“The popular notion seems to be that marijuana is a harmless pleasure…” But what are the potential adverse effects of marijuana use? That’s not an easy question to answer. Most studies [to date have been] cross-sectional or rely on self-reported health.” Cross-sectional means a snapshot in time; and so, you don’t know which came first. Are people sick because they’re smoking marijuana, or are they smoking marijuana because they’re sick? And, if you just ask people how they are, pot smokers may be like: “I feel great!” even if they’re actually suffering from some health problem. “Few longitudinal studies” have been done—meaning studies done over time, using “objective” measures of health—until, now.

More than a thousand “individuals followed up from birth to age 38,…test[ing] associations between cannabis use over [decades] and multiple domains of physical health…” They looked at 12 health outcomes, and tobacco use “was associated with worse health for 8 of…12…,” from impaired lung function to systemic inflammation, and metabolic derangements. And, cannabis use was associated with—just gum disease. That’s it? “[C]annabis use was unrelated to other physical health problems.”

Now, periodontal disease can lead to tooth loss, and there may be other dental health problems associated with smoking marijuana, but when cannabis is described as “nefarious,” the first thing to come to mind is probably not gingivitis.

Is it possible that cannabis users are just living healthier-than-average lifestyles to counteract the effects of the drug? Like eating more fruits and vegetables, or maybe drinking less alcohol? No, neither are pot smokers exercising any more; and so, “[t]he absence of associations between cannabis use and poor physical midlife health could not be attributed to” any of these other things. So, maybe marijuana is just not that bad.

Heroin may increase your risk of dying, cocaine use may increase your risk of dying; but no association was found between mortality and marijuana. Now, they did just follow these folks until age 38. To find out what happens after that, we need to turn to Sweden, where they recently published “the longest [study ever] on cannabis and mortality:” 50,000 men “followed…up to around age 60.” About 30 years ago, when they first reported on this cohort, “no…significant excess mortality was found” among cannabis users, or abusers as they called them. But, back then, these men were in their 30s, like in that other study.

What happens when you follow them past middle age, when perhaps “the health-related detrimental effects” might begin to emerge? Those with “a history of heavy cannabis use” did end up having “a significantly higher risk of death”—a 40% higher risk of dying prematurely.

But, wait a second. I thought cannabis didn’t kill. Cocaine kills thousands of Americans every year, alcohol kills tens of thousands, and tobacco breaks the graph, wiping out hundreds of thousands of people in the U.S. every year. But, marijuana doesn’t even make it onto the graph.

But, what they’re referring to is that “no deaths have been directly attributed to the acute physical toxicity of cannabis.” So, when some 19-year-old eats a cannabis cookie and then jumps “off a fourth floor balcony,” the direct cause of death was the fall. But, that doesn’t mean cannabis didn’t contribute.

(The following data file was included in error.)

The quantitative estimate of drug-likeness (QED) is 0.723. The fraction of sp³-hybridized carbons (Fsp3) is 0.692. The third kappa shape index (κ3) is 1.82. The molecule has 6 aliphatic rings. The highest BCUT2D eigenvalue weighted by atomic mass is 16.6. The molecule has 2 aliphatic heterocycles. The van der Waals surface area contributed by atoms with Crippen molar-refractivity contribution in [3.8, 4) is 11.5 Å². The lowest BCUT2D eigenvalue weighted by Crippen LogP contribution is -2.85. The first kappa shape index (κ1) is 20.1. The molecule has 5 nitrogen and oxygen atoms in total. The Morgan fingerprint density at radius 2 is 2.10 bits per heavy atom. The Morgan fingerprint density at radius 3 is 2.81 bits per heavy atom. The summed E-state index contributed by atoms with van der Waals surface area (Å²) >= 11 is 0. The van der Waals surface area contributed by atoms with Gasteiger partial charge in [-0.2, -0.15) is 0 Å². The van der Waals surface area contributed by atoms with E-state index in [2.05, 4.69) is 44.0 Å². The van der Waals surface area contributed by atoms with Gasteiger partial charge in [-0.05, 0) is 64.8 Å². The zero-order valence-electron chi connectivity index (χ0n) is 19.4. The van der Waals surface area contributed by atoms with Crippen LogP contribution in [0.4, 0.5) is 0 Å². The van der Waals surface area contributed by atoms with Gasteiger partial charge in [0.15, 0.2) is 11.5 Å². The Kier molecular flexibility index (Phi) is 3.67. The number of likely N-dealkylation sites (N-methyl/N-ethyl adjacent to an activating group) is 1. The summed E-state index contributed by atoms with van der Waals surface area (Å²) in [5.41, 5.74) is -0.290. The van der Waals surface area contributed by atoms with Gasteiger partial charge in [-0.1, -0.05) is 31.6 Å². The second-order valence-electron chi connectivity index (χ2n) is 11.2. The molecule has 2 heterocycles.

It’s true that people don’t directly OD on cannabis like you can with opiates, which can shut down your breathing. Unlike many pharmaceuticals, for which a harmful dose may just be a few times larger than the prescribed dose, the “therapeutic index” for cannabis is like 40,000 to 1. Does that mean you could smoke like 40,000 joints without OD-ing? No; you may be able to smoke 2 million joints before a lethal overdose. Cannabis use contributes more to disease than death (in part because people aren’t injecting it), but “[t]he health-related harms of cannabis had never been quantified on a global scale”—until, 2013.

Every year, cannabis is estimated to result in two million years of healthy life lost due to disability. Now, this is tiny, compared to 100 million or so years attributed to alcohol or tobacco, but still results in a lot of pain and suffering.

But, what about our gum disease study? I thought the only physical health problems were dental in nature. Well, they were just looking at a specific set of health problems; they emphasize that the periodontal problems are in addition to all the other potential issues, like increased risk of “accidents and injuries, bronchitis, [heart attacks and strokes],…possibly, infectious diseases, and cancer, as well as [the] mental health concerns…” But, in terms of as a more direct cause of death, marijuana may be suspected in maybe hundreds of deaths over an eight-year period, whereas a single pharmaceutical drug—Viagra—was involved in thousands.

Please consider volunteering to help out on the site.

Image credit: tanjila ahmed via flickr. Image has been modified.

Motion graphics by Avocado Video

Doctor's Note

If you’re interested in more, check out my other videos:

If you want to take a deep dive into this topic, I made a whole DVD download of cannabis research. I’ll continue to produce videos on this, so check out the marijuana topic page for all the latest.

The cannabis issue reminds me of a similar clash of politics and commercial interests in the cell phone debate. If you’re interested, check out my videos Does Cell Phone Radiation Cause Cancer? and Cell Phone Brain Tumor Risk?.

You might also want to check out some of my videos on smoking:

If you haven’t yet, you can subscribe to my videos for free by clicking here.